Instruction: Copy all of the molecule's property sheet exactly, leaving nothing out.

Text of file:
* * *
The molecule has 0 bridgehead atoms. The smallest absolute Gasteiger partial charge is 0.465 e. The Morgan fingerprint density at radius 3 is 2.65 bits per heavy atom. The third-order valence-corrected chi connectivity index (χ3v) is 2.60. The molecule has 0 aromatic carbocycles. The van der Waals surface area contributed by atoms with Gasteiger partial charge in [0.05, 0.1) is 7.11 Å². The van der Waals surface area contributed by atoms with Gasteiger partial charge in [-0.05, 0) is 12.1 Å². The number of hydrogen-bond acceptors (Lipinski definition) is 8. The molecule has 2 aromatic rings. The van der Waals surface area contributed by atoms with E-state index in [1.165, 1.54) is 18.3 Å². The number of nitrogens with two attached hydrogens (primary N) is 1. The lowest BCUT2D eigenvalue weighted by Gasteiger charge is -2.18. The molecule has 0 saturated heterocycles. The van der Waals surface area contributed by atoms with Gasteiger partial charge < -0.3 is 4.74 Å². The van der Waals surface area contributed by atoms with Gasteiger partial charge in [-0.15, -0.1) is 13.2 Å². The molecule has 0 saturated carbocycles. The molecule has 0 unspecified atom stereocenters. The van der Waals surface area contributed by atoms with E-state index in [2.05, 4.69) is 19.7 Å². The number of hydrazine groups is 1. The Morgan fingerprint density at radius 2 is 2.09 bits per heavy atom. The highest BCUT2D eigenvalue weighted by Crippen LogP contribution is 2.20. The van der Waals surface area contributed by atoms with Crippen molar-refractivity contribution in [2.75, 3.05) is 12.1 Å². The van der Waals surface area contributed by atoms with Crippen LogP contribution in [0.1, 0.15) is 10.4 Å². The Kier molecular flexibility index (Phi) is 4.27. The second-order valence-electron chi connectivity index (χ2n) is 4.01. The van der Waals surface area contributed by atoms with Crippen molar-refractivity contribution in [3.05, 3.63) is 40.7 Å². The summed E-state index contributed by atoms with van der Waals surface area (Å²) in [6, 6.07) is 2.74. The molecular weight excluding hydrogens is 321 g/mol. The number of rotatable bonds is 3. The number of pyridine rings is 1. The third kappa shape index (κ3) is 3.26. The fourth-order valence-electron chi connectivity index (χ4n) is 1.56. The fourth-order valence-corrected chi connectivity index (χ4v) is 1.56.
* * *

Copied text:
The molecule has 0 bridgehead atoms. The smallest absolute Gasteiger partial charge is 0.465 e. The Morgan fingerprint density at radius 3 is 2.65 bits per heavy atom. The third-order valence-corrected chi connectivity index (χ3v) is 2.60. The molecule has 0 aromatic carbocycles. The van der Waals surface area contributed by atoms with Gasteiger partial charge in [0.05, 0.1) is 7.11 Å². The van der Waals surface area contributed by atoms with Gasteiger partial charge in [-0.05, 0) is 12.1 Å². The number of hydrogen-bond acceptors (Lipinski definition) is 8. The molecule has 2 aromatic rings. The van der Waals surface area contributed by atoms with E-state index in [1.165, 1.54) is 18.3 Å². The number of nitrogens with two attached hydrogens (primary N) is 1. The lowest BCUT2D eigenvalue weighted by Gasteiger charge is -2.18. The molecule has 0 saturated heterocycles. The van der Waals surface area contributed by atoms with Gasteiger partial charge < -0.3 is 4.74 Å². The van der Waals surface area contributed by atoms with Gasteiger partial charge in [-0.15, -0.1) is 13.2 Å². The molecule has 0 saturated carbocycles. The molecule has 0 unspecified atom stereocenters. The van der Waals surface area contributed by atoms with E-state index in [2.05, 4.69) is 19.7 Å². The number of hydrazine groups is 1. The Morgan fingerprint density at radius 2 is 2.09 bits per heavy atom. The highest BCUT2D eigenvalue weighted by Crippen LogP contribution is 2.20. The van der Waals surface area contributed by atoms with Crippen molar-refractivity contribution in [2.75, 3.05) is 12.1 Å². The van der Waals surface area contributed by atoms with Crippen LogP contribution in [0.1, 0.15) is 10.4 Å². The Kier molecular flexibility index (Phi) is 4.27. The second-order valence-electron chi connectivity index (χ2n) is 4.01. The van der Waals surface area contributed by atoms with Crippen molar-refractivity contribution in [3.05, 3.63) is 40.7 Å². The summed E-state index contributed by atoms with van der Waals surface area (Å²) in [6, 6.07) is 2.74. The molecular weight excluding hydrogens is 321 g/mol. The number of rotatable bonds is 3. The number of pyridine rings is 1. The third kappa shape index (κ3) is 3.26. The fourth-order valence-electron chi connectivity index (χ4n) is 1.56. The fourth-order valence-corrected chi connectivity index (χ4v) is 1.56.